Because it is virtually impossible for any survey to achieve complete ascertainment, an assessment of completeness would be desirable. A pragmatic approach is to observe the degree of overlap between the sources used (Figure 2). While prospective identification of every adult by both sources, although impossible, would be extremely reassuring, our approximately 50% overlap is adequate. Coding would never detect people diagnosed only as outpatients, although some may still be retrospectively ascertained in future years if they are admitted to a hospital with epilepsy or intracranial hemorrhage or for investigations or treatment, and therefore the degree of overlap will increase over time. Capture-recapture analysis estimates that the 2 major sources (Figure 2) missed 3 (95% CI, 1 to 9) adults with a brain AVM, which is <3% of the total.20
Representativeness of the Population
The adults incident in 1999 and 2000 were domiciled in proportion to the dispersion of the whole mid-2000 population estimate by health board (Figure 3), suggesting even and complete ascertainment. Although there appeared to be mild over-ascertainment in the 2 Scottish health boards where specialist brain AVM clinics operate (Lothian and Greater Glasgow), the 95% CIs of the age-standardized detection ratios for each health board all overlapped 1 (Figure I, available online at http://stroke.ahajournals.org).
Utility of ICD-10 Coding
We evaluated the sensitivity and positive predictive value of the combination of the 2 ICD-10 codes for brain AVMs (Q28.2 and I60.8) by comparing the yield from coding in Scotland with overall case ascertainment to SIVMS, the latter regarded as the reference standard (Figure 4).
The search of coding identified 58 (63%) of the 92 incident adults (Figures 2 and 4). Of these 58 adults, coding contributed only 4 who were unknown to SIVMS because collaborators failed to notify us of them (C in Figure 4). To evaluate sensitivity, ISD used probability matching record linkage to detect records of any hospital admissions and/or death certificates of all 92 adults. Of the 34 adults missed by the search of coding, 11 would never have been detected because they had not died and were never hospital inpatients (D in Figure 4). This makes the true-positive denominator for the calculation of coding sensitivity 81 (A through D in Figure 4), resulting in a sensitivity of 72% (95% CI, 61% to 80%). Coding missed the false-negatives (E in Figure 4) because of the incorrect allocation of Q27.3 to 8 adults and I67.1 to 3 adults (Table 1); the remainder were due to brain AVM diagnoses not appearing on the discharge summary or death certificate or missing records in the ISD data set.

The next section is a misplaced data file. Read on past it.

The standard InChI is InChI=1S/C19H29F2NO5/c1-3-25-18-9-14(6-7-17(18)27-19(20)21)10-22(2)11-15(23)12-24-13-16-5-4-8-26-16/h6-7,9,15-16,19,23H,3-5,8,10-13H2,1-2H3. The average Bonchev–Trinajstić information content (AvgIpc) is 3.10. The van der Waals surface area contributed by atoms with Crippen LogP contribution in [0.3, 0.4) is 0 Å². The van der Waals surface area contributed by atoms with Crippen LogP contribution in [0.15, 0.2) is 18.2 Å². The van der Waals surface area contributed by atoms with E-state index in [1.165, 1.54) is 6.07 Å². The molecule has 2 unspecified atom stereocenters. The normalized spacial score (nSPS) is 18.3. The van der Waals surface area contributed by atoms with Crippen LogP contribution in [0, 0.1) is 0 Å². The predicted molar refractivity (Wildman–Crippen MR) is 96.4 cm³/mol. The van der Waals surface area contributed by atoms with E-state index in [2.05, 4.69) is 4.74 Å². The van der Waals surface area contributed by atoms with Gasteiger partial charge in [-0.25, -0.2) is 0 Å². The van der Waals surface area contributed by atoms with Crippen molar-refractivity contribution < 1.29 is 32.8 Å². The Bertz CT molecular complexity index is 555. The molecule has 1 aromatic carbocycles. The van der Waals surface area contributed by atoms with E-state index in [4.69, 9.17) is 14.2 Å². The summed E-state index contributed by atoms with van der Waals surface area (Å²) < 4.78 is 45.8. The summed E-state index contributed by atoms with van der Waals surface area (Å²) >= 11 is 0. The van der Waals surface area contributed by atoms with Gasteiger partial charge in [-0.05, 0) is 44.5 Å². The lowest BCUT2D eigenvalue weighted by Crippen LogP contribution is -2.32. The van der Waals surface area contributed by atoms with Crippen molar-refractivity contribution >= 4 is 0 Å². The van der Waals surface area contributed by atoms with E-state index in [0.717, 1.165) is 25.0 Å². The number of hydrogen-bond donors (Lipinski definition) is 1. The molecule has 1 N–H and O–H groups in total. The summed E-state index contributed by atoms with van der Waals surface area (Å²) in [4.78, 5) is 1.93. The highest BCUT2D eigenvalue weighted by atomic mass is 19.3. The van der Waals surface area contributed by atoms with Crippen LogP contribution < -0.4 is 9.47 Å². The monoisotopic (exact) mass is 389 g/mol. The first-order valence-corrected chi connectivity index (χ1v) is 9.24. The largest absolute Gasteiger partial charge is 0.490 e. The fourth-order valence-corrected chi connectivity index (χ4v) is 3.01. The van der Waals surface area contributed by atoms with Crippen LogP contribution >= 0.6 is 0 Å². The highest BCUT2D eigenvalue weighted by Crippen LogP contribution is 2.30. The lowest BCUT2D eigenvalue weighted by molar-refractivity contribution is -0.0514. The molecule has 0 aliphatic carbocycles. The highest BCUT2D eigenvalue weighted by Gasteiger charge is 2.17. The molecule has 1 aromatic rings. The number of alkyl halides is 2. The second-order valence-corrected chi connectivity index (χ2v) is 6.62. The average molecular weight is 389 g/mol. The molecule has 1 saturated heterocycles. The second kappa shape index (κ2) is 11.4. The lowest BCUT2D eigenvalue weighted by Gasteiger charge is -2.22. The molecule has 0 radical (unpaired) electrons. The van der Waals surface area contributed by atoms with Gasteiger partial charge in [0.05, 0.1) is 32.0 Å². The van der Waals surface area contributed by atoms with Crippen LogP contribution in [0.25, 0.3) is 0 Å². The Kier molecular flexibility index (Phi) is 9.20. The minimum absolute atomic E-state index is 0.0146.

Positive Predictive Value
The search of coding for first-ever hospital admissions yielded 47 correctly coded but prevalent brain AVMs (because the adults had never been admitted to a hospital in Scotland before the study period). Of the 67 adults with incorrectly allocated codes (false-positives), intracranial aneurysms and perimesencephalic subarachnoid hemorrhage accounted for the attribution of code I60.8, other IVM types were occasionally allocated the code Q28.2, and the diagnosis of a brain AVM was uncertain in 2 adults (F in Figure 4). The positive predictive value of an apparently incident code was 46% (95% CI, 38% to 55%). Specificity cannot be calculated because the denominator for the calculation is impossible to quantify.
Evaluation of Potential Biases
Simplified Case Ascertainment
Only 58 (63%) of 92 adults would have been detected by coding alone, thereby underestimating the overall detection rate if coding was used as a single source of case ascertainment. Moreover, such a cohort would be biased toward younger people, with more hemorrhagic and fewer incidental presentations, greater investigation with angiography, and a strong tendency toward treatment (Table 2). Furthermore, if SIVMS were to base its recruitment purely on collaborators at the 4 tertiary referral centers in Scotland (simulating a hospital-based cohort), it would have missed 8 (9%) of the 92 adults with a definite brain AVM. When these 8 adults were compared with the other 84, fewer had had an angiogram (38% versus 77%; χ2=6 [df=1], P=0.014), and fewer had been treated (13% versus 66%; χ2=8.6 [df=1], P=0.003). The numbers were too small to detect any other disparities, but these differences reflect how specialist hospital cohorts are generally unrepresentative of the population at baseline and are likely to remain so during follow-up.